Results: The prevalence of hypertension in Romanian adult population aged 20 – 79 years was 47.38% and was higher in men: 48.62% than women: 46.23%. The incidence of hypertension was: 10.7% in 20 – 39 years age group, 43.1% in 40 – 59 years age group and 75.1% in subjects aged ≥ 60 years. Among subjects with hypertension, 18.7% did not receive antihypertensive drug therapy, 27.7% received antihypertensive treatment in monotherapy, 34.7% were under double antihypertensive drugs and most of them (37.6%) received three or more antihypertensive drugs.

Conclusions: The prevalence of hypertension in Romania is high, possible explanations of this might be the unhealthy lifestyle and diet.


Background and Aims. In diabetic patients, chronic kidney disease (CKD) requires special attention due to the multitude of factors that determine glycemic variability. We aimed to assess glycemic variability in patients with CKD and type 2 diabetes mellitus (T2DM) using a continuous glucose monitoring system (CGMS) and identify the predictive value of inter-day and intra-day glycemic variability indices for metabolic imbalance. Material and method. We included 20 diabetic patients (10 CKD patients/10 patients without CKD) and 10 healthy volunteers. Anthropometric parameters, glycated hemoglobin (HbA1c), and glycemic variability indices on CGMS readings were registered. Results. CKD diabetic patients presented significantly higher inter-day and intra-day glycemic variability compared to the diabetic patients without CKD. HbA1c was not significantly different between diabetic subjects with/without CKD. ROC curves indicated that just some CGMS parameters had higher predictive value for metabolic imbalance (HbA1c≥6.5%) but only the percentage of time with glucose values>180 mg/dl (p=0.024) was an independent predictor for HbA1c≥6.5%. Conclusions. Subjects with CKD and T2DM had poor glycemic control and significantly higher glycemic variability comparative to those without CKD, and especially to healthy volunteers. Assessment of glycemic variability indices is more accurate than HbA1c for the quantification of glycemic control in CKD diabetic patients


Background and Aims. Peritoneal dialysis (PD) is accompanied by a multitude of factors that influence glycemic variability, and HbA1c does not detect dynamic glucose changes. In this study we wanted to assess glycemic variability, using a 72-hour continuous glucose monitoring system (CGMS), in 31 patients stratified according to the presence of type 2 diabetes and PD. Materials and Methods. The study included 31 patients (11 type 2 diabetic PD patients, 9 non diabetic PD patients and 11 type 2 diabetic patients without PD). Glycemic variability was assessed on CGM readings by: Mean Amplitude of Glycemic Excursion (MAGE), Mean of Daily Differences (MODD), Fractal Dimensions (FD), Mean Interstitial Glucose (MIG), Area Under glycemia Curve (AUC), M100, % time with glucose >180/<70 mg/dl. Results. The PD diabetic patients presented AUC, MIG and inter-day glycemic variability (MODD) significantly higher than diabetic patients without PD. In PD patients, the type of dialysis fluid in the nocturnal exchange and peritoneal membrane status did not significantly influence glycemic variability. Conclusions. CGMS is more useful than HbA1c in quantifying the metabolic imbalance of PD patients. PD induces inter-day glycemic variability and poor glycemic control, thus being a potential risk factor for chronic complications progression in diabetic patients.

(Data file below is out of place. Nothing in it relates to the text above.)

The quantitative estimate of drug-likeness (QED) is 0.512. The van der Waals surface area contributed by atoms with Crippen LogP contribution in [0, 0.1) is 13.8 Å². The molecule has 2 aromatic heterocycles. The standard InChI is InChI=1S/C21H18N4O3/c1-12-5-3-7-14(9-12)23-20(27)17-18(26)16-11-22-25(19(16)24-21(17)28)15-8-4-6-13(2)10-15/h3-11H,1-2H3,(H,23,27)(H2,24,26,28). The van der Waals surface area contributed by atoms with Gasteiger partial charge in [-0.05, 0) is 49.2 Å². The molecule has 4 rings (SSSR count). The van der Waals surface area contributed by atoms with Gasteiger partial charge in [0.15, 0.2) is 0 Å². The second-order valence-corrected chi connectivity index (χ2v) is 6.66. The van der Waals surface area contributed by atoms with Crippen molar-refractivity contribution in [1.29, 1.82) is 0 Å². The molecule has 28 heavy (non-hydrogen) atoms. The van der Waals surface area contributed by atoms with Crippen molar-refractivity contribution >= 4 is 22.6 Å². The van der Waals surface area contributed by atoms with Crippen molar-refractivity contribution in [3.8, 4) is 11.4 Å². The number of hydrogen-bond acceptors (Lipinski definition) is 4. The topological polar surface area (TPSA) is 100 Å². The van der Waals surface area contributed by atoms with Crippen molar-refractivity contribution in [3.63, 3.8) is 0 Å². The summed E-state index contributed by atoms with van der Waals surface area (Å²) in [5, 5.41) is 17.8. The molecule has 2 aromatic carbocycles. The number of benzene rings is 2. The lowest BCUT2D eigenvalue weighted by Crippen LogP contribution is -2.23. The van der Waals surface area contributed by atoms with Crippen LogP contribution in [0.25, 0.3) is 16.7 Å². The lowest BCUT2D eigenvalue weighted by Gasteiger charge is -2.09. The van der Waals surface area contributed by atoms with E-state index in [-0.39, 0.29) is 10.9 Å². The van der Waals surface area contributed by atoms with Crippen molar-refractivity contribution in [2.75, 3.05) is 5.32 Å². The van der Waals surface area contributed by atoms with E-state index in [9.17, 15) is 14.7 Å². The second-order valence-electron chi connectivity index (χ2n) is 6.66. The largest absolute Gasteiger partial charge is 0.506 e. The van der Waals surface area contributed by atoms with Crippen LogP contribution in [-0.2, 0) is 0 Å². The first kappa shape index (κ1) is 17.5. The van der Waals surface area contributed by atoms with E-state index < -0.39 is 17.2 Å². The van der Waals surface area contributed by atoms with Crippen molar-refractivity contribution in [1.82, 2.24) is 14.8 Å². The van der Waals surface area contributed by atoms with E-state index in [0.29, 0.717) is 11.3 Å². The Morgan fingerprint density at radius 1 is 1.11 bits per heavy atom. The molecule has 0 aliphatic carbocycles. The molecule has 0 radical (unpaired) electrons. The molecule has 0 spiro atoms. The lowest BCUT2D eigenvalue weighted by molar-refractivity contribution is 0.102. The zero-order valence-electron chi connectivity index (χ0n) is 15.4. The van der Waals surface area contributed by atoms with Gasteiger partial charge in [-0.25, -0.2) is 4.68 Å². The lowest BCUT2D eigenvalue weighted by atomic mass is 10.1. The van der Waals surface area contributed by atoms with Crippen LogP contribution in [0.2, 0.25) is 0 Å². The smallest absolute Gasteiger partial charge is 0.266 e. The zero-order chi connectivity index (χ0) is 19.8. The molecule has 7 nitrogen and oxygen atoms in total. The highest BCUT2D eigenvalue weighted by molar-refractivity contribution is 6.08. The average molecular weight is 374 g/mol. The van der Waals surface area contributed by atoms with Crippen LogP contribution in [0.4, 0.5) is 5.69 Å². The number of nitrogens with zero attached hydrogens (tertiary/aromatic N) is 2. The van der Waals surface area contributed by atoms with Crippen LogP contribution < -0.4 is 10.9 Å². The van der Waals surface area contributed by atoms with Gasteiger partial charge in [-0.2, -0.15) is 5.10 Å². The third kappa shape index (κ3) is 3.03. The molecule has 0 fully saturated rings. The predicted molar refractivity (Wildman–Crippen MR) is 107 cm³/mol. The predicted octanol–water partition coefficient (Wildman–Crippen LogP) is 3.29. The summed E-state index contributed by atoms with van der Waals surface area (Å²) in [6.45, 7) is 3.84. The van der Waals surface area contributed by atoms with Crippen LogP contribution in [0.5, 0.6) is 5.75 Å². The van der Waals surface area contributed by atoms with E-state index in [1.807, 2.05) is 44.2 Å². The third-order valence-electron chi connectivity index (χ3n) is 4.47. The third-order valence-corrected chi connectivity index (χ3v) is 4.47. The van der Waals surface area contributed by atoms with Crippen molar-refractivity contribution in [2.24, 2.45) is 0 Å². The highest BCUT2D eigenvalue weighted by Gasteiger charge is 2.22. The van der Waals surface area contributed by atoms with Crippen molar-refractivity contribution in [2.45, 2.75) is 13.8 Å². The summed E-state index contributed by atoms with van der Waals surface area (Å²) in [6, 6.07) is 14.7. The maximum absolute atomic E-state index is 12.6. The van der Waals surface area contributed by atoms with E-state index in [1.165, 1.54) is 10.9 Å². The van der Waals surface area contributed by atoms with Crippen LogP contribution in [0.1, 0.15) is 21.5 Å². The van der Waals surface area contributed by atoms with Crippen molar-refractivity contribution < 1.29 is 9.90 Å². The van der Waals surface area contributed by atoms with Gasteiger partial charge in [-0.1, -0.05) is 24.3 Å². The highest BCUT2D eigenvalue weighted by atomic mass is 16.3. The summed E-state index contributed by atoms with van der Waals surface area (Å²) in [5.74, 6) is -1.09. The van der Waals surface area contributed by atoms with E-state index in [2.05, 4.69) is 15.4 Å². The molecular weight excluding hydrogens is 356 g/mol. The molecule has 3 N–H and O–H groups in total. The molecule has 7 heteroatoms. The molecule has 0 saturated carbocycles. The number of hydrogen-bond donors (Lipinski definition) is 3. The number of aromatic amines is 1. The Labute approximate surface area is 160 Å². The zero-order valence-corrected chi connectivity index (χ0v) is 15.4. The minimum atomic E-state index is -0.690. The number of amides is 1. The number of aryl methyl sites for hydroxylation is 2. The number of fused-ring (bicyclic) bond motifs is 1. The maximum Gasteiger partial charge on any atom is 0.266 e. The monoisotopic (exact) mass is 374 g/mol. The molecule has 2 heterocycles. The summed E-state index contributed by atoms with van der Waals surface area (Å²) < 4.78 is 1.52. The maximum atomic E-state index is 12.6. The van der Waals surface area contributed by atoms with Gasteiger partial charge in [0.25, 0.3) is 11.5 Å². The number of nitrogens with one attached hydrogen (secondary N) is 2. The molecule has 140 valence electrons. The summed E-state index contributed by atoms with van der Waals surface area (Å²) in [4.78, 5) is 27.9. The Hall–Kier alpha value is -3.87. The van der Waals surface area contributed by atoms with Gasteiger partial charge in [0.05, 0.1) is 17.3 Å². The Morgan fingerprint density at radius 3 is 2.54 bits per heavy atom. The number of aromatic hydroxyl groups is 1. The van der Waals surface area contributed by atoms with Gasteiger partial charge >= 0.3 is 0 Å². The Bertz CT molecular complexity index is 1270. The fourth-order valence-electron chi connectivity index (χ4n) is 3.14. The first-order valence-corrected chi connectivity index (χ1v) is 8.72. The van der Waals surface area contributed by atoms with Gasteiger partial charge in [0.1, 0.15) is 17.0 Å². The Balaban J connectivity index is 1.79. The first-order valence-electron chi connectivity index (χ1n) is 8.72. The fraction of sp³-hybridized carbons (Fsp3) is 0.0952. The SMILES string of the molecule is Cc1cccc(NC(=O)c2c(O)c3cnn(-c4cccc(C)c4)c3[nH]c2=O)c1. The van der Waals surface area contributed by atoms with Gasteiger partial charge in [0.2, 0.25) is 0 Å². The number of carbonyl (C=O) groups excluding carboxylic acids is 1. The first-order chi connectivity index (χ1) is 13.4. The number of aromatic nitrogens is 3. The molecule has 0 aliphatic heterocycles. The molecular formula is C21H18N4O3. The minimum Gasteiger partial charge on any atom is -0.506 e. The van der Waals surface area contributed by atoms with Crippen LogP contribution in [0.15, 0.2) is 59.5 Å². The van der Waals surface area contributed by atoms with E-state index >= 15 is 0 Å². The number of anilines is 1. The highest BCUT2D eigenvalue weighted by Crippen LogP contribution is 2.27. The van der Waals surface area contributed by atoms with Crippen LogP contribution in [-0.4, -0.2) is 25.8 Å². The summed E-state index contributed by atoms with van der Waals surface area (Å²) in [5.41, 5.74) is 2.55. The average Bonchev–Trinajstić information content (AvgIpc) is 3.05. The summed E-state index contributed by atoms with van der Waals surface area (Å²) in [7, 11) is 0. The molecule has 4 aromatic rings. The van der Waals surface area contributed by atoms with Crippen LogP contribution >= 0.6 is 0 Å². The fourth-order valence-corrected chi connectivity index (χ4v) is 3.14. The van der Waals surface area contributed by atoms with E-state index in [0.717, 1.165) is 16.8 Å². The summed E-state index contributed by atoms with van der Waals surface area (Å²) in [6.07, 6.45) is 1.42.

Background and aims: Diabetes mellitus (DM) is a risk factor for pulmonary tuberculosis (TB), increasing the risk of progression of latent tuberculosis infection (LTBI) to active TB threefold, threatening the TB control, especially in developing countries. The aim of this study was to assess active and latent TB infection frequency in patients with DM.

Material and methods: There were enrolled in this study 503 adult DM patients. Active TB screening was performed through anamnestic data, clinical examination and chest X-ray and latent TB infection screening was evaluated using the tuberculin skin tests (TST).

Results: A number of 63 (12.5%) patients had type 1 DM and 440 (87.5%) had type 2 DM. Personal history of TB was present in 21 (4.2%) subjects, 5 (8.1%) with type 1 DM and 16 (3.6%) with type 2 DM. The TST was positive in 258 (51.5%) patients and 54 (10.7%) presented cough for more than two weeks at the time of examination. The chest X-ray revealed suggestive lesions for active TB in 4 (1%) subjects and lesions of inactive TB in 90 (22.4%) subjects.

Conclusions: TB screening must receive proper attention in patients with DM, being essential for diagnosis in those with nonspecific symptoms.


Tuberculosis (TB) and diabetes mellitus (DM) are two chronic diseases with major impact on worldwide morbidity and mortality. DM significantly increases the risk of death, therapeutic failure and relapse of TB, requiring a much more careful monitoring of these patients. In this article we present the case of a patient with type 2 DM in the stage of major chronic complications, with numerous risk factors for TB and atypical symptomatology, pulmonary X-ray showing active TB lesions. The patient did not follow the diabetologist's recommendations, discontinuing the antidiabetic treatment on his own initiative. The glycemic imbalance and chronic alcoholism caused the failure of the anti TB therapy.